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Old 11-27-2006, 06:29 AM   #13
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There were probably a few different factors.

Tire temperature - Speed flexes the carcass of the tire, which puts heat into it. 15-25 mph doesn't do much for heating a tire up.

Tire pressure - you didn't mention it. If you were at the manufacturers recommended pressures, they were too high. Higher pressure = less carcass flex = less heat = less traction.

Peg weighting - Weight on the inside peg can contribute to a slide. Ideally, you should weight the inside peg to lever a bike into a turn, then crack open the throttle while pushing the bike up using the outside peg, putting it onto the meat of the tire.

Improper throttle management - Cracking the throttle open once you're on your target line in a turn stabilizes the load between the front and rear tires by transferring weight to the rear, flexing the carcass and increasing the size of the contact patch.

Upset the chassis while the bike was on the edge of traction - If you weren't loose while practicing those manuevers, you may have been feeding some bad inputs into the chassis. You may have been a little "stiff" in your attempt to drag a knee, possibly holding onto the bars a bit too tightly, upsetting the handling when you were on the edge of traction.

Also, it's tricky to be smooth with the throttle and keep the chassis composed at low speeds. The slightest change in throttle could upset the chassis at those speeds, overloading either of your contact patches.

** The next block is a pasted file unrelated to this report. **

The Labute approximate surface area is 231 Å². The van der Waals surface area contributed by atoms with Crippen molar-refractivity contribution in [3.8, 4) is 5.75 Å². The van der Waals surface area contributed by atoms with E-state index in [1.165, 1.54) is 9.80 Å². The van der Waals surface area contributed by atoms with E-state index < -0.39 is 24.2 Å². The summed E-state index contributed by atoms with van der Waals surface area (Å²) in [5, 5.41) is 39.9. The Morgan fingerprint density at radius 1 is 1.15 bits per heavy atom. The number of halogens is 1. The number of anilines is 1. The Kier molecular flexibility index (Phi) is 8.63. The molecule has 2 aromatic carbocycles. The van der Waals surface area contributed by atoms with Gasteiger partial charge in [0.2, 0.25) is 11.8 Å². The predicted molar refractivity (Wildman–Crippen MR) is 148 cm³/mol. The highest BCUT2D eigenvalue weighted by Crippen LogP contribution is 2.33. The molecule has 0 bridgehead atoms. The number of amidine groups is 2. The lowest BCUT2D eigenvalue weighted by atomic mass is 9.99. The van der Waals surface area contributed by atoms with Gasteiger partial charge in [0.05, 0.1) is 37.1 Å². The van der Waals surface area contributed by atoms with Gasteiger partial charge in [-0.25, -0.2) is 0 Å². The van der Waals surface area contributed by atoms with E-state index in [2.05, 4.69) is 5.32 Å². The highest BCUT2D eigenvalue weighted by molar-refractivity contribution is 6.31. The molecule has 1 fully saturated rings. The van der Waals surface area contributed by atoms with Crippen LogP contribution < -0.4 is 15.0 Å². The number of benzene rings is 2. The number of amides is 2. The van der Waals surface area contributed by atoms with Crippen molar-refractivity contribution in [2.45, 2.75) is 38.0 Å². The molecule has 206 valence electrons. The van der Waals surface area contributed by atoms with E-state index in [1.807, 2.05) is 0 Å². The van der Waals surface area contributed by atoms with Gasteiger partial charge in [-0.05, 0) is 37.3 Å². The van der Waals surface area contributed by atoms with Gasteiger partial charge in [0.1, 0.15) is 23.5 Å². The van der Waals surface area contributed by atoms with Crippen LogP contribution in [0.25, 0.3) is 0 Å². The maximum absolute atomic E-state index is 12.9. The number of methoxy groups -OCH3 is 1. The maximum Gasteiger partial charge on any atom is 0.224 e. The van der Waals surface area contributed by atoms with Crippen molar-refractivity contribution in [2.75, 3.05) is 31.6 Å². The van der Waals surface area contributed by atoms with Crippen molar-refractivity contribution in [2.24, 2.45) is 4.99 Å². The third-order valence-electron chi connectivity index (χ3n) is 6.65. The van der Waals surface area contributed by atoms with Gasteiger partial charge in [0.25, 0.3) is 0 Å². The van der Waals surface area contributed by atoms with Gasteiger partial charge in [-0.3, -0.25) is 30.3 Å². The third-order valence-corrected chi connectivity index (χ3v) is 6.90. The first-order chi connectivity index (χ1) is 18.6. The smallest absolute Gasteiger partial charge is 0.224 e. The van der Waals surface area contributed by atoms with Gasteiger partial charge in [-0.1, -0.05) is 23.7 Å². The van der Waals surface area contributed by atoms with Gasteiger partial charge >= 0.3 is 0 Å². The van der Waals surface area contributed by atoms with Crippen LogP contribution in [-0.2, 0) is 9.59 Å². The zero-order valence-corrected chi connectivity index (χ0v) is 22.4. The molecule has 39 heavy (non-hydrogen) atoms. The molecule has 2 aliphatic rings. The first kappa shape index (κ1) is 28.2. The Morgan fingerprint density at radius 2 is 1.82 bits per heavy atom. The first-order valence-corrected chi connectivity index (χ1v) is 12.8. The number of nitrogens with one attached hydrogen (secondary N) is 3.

Pavement quality - The stuff that parking lots are made of generally isn't of the highest quality.

In the 6 or so years that I've been involved with rider education (primarily AFM Race School Instruction and Trackday instruction), I've been able to read a fair amount of material, talk with several experts, and see a few patterns in newer riders. You've seen a few different opinions now - what do you think the causes could be?
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Old 11-27-2006, 08:16 AM   #14
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Tire temperature - Speed flexes the carcass of the tire, which puts heat into it. 15-25 mph doesn't do much for heating a tire up.
+5000

My experience with Michelin motorcycle tires has been that they're very cold-blooded and don't give much warning before they slide. It's the reason I don't use them anymore. 25mph won't do anything to get them, or any other tire, up to temp...

In addition, as others have already suggested parking lots are a terrible place to practice due to the amount of fluids dropped by cars. Oil, anti-freeze, brake fluid, you name it and some car has probably dropped it on the pavement. And, of course, they never get cleaned up!
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Old 11-27-2006, 08:38 AM   #15
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Thanks for some of the insight.

I do want to make a couple of comments.....